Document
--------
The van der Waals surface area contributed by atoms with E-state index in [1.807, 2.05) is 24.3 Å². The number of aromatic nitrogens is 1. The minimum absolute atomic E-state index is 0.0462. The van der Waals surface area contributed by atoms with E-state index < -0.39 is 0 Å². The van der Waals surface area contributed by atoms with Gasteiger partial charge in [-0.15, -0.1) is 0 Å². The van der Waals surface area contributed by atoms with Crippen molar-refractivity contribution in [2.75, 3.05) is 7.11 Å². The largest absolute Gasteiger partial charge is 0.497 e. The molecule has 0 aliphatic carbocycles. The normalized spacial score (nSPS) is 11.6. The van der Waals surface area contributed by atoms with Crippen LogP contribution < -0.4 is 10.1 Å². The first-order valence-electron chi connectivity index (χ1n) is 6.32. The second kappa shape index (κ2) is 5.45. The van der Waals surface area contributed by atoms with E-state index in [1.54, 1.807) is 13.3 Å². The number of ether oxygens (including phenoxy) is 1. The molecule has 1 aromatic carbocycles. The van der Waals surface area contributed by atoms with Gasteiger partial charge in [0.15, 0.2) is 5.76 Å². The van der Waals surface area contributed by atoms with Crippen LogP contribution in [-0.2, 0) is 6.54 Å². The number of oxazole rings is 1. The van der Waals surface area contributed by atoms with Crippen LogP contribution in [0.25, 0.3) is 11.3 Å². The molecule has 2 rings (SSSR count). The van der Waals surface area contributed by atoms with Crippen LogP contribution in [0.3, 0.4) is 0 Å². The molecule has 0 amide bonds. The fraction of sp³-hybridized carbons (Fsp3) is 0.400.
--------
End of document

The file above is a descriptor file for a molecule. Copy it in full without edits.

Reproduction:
The van der Waals surface area contributed by atoms with E-state index in [1.807, 2.05) is 24.3 Å². The number of aromatic nitrogens is 1. The minimum absolute atomic E-state index is 0.0462. The van der Waals surface area contributed by atoms with E-state index < -0.39 is 0 Å². The van der Waals surface area contributed by atoms with Gasteiger partial charge in [-0.15, -0.1) is 0 Å². The van der Waals surface area contributed by atoms with Crippen molar-refractivity contribution in [2.75, 3.05) is 7.11 Å². The largest absolute Gasteiger partial charge is 0.497 e. The molecule has 0 aliphatic carbocycles. The normalized spacial score (nSPS) is 11.6. The van der Waals surface area contributed by atoms with Crippen LogP contribution < -0.4 is 10.1 Å². The first-order valence-electron chi connectivity index (χ1n) is 6.32. The second kappa shape index (κ2) is 5.45. The van der Waals surface area contributed by atoms with E-state index in [1.54, 1.807) is 13.3 Å². The number of ether oxygens (including phenoxy) is 1. The molecule has 1 aromatic carbocycles. The van der Waals surface area contributed by atoms with Gasteiger partial charge in [0.15, 0.2) is 5.76 Å². The van der Waals surface area contributed by atoms with Crippen LogP contribution in [-0.2, 0) is 6.54 Å². The number of oxazole rings is 1. The van der Waals surface area contributed by atoms with Crippen LogP contribution in [0.25, 0.3) is 11.3 Å². The molecule has 2 rings (SSSR count). The van der Waals surface area contributed by atoms with Crippen LogP contribution in [0.3, 0.4) is 0 Å². The molecule has 0 amide bonds. The fraction of sp³-hybridized carbons (Fsp3) is 0.400.